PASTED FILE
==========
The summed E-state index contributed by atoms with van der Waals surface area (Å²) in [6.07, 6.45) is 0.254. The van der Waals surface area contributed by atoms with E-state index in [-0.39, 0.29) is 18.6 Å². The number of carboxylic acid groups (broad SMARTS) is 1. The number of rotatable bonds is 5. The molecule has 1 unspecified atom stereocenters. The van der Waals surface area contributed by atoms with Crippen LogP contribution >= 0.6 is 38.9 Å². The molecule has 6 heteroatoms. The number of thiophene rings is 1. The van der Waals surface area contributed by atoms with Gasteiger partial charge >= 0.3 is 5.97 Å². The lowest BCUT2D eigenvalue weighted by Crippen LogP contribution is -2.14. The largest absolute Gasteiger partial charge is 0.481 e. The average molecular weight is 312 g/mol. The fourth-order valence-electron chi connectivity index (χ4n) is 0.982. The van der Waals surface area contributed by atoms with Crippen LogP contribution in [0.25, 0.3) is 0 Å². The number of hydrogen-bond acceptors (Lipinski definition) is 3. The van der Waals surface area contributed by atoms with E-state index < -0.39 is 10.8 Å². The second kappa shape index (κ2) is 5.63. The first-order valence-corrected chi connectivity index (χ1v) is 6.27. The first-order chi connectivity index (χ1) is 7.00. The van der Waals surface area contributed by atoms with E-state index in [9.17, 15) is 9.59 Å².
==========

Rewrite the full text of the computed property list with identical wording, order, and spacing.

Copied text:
The summed E-state index contributed by atoms with van der Waals surface area (Å²) in [6.07, 6.45) is 0.254. The van der Waals surface area contributed by atoms with E-state index in [-0.39, 0.29) is 18.6 Å². The number of carboxylic acid groups (broad SMARTS) is 1. The number of rotatable bonds is 5. The molecule has 1 unspecified atom stereocenters. The van der Waals surface area contributed by atoms with Crippen LogP contribution >= 0.6 is 38.9 Å². The molecule has 6 heteroatoms. The number of thiophene rings is 1. The van der Waals surface area contributed by atoms with Gasteiger partial charge >= 0.3 is 5.97 Å². The lowest BCUT2D eigenvalue weighted by Crippen LogP contribution is -2.14. The largest absolute Gasteiger partial charge is 0.481 e. The average molecular weight is 312 g/mol. The fourth-order valence-electron chi connectivity index (χ4n) is 0.982. The van der Waals surface area contributed by atoms with Crippen LogP contribution in [0.25, 0.3) is 0 Å². The number of hydrogen-bond acceptors (Lipinski definition) is 3. The van der Waals surface area contributed by atoms with E-state index < -0.39 is 10.8 Å². The second kappa shape index (κ2) is 5.63. The first-order valence-corrected chi connectivity index (χ1v) is 6.27. The first-order chi connectivity index (χ1) is 7.00. The van der Waals surface area contributed by atoms with E-state index in [9.17, 15) is 9.59 Å².